A US drone forced down by the Islamic Republic of Iran. The Iranian government has demanded an apology from the Obama administration for violating its airspace., a photo by Pan-African News Wire File Photos on Flickr.
Iran says it has gleaned data from U.S. spy drone
Sunday, April 22, 2012
Tehran -- - Iran said Sunday it had recovered data from an American spy drone that went down in Iran last year, including information that the aircraft was used to spy on Osama bin Laden weeks before he was killed. Iran also said it was building a copy of the drone.
Similar unmanned surveillance planes have been used in Afghanistan for years and kept watch on bin Laden's compound in Pakistan. But U.S. officials have said little about the history of the particular aircraft now in Iran's possession.
Tehran, which has been known to exaggerate its military and technological prowess, says it brought down the RQ-170 Sentinel, a top-secret drone equipped with stealth technology. The United States says the drone malfunctioned and downplayed any suggestion that Iran could mine the aircraft for sensitive information.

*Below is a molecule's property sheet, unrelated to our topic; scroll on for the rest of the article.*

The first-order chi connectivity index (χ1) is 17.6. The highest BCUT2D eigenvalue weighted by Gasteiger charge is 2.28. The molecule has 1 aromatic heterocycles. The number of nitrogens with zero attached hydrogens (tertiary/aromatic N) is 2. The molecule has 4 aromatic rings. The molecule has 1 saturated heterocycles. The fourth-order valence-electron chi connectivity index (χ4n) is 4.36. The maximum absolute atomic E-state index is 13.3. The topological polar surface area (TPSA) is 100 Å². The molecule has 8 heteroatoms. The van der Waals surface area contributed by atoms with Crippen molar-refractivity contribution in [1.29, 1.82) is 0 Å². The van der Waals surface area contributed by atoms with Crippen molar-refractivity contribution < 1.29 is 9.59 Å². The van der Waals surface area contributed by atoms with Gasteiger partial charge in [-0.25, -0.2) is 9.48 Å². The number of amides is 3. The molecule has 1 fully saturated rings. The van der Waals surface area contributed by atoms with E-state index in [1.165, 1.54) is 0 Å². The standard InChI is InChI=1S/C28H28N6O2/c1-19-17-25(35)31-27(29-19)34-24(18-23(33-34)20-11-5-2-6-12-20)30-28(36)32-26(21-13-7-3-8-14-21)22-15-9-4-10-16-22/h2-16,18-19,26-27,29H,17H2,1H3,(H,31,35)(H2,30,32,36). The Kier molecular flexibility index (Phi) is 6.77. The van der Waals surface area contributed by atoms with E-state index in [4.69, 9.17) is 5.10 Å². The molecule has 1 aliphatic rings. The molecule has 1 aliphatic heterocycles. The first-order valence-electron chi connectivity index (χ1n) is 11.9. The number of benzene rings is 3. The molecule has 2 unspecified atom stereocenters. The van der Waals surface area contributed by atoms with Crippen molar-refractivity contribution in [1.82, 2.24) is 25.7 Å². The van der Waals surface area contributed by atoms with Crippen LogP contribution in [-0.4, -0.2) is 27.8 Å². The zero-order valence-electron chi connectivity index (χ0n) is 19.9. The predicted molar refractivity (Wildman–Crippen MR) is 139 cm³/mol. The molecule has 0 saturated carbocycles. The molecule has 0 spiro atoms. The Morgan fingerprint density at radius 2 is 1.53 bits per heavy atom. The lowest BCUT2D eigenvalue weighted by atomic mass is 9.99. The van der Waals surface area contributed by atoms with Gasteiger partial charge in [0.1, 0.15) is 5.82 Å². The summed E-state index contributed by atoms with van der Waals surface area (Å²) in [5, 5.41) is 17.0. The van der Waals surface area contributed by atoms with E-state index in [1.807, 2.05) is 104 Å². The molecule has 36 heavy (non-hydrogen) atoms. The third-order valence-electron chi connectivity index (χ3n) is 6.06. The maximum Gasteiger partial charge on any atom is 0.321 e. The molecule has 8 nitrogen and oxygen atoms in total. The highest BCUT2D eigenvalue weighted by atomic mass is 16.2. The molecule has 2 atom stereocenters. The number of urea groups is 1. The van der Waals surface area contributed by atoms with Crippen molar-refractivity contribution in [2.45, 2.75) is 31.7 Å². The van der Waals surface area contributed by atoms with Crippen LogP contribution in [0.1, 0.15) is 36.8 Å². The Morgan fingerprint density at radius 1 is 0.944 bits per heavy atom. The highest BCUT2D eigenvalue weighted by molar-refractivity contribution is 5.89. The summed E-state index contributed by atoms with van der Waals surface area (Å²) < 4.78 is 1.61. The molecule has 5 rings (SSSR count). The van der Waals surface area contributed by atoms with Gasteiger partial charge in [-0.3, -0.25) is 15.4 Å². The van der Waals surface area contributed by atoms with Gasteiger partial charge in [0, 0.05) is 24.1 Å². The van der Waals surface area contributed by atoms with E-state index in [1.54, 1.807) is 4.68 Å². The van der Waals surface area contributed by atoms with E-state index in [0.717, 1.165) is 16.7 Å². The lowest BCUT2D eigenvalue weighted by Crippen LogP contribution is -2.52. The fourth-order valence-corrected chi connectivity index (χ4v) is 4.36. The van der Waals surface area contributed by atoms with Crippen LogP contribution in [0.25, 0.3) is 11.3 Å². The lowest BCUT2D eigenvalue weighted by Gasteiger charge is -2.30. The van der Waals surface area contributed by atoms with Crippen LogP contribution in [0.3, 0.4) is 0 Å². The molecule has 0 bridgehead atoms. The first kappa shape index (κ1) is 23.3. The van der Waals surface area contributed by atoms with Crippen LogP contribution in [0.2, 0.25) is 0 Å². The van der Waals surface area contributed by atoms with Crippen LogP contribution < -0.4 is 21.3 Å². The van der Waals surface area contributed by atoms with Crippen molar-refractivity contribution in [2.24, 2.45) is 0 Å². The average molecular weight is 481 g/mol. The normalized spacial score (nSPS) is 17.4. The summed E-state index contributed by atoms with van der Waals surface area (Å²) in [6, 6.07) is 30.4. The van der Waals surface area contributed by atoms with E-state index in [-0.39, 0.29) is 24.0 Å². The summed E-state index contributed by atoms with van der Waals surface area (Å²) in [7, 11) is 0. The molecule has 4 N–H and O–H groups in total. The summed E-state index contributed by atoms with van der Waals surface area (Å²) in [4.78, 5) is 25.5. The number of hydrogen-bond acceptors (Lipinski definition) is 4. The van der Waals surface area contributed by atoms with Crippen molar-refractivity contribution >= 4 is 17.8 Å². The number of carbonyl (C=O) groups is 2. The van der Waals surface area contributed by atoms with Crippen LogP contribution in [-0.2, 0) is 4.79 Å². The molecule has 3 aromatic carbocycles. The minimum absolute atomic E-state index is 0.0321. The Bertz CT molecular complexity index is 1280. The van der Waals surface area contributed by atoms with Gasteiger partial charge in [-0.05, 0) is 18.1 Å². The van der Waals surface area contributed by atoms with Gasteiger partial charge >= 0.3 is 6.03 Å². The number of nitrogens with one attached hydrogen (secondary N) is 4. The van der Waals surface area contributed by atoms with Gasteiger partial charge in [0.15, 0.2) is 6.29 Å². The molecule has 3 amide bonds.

The chief of the aerospace division of the powerful Revolutionary Guards, Gen. Amir Ali Hajizadeh, told state television that Iranian experts had recovered data from the aircraft.
"There is almost no part hidden to us in this aircraft. We recovered part of the data that had been erased. There were many codes and characters. But we deciphered them by the grace of God," Hajizadeh said.
Among the drone's past missions, he said, was surveillance of the compound in northwest Pakistan where bin Laden lived. Hajizadeh claimed the drone flew over bin Laden's compound two weeks before the al Qaeda leader was killed there in May 2011 by U.S. Navy SEALs.
He also listed tests and maintenance that the drone had undergone, all of which, he said, had been recorded in the aircraft's memory. According to Hajizadeh, the drone was taken to California on Oct. 16, 2010, for "technical work" and then to Kandahar, Afghanistan, on Nov. 18, 2010.
Hajizadeh said he provided the details to prove to the Americans "how far we've penetrated into this aircraft."
The U.S. Defense Department said it does not discuss intelligence matters and would not comment on the Iranian claims.
The semiofficial Mehr news agency said Iran had reverse-engineered the aircraft and has begun using that knowledge to build a copy of the drone.
This article appeared on page A - 4 of the San Francisco Chronicle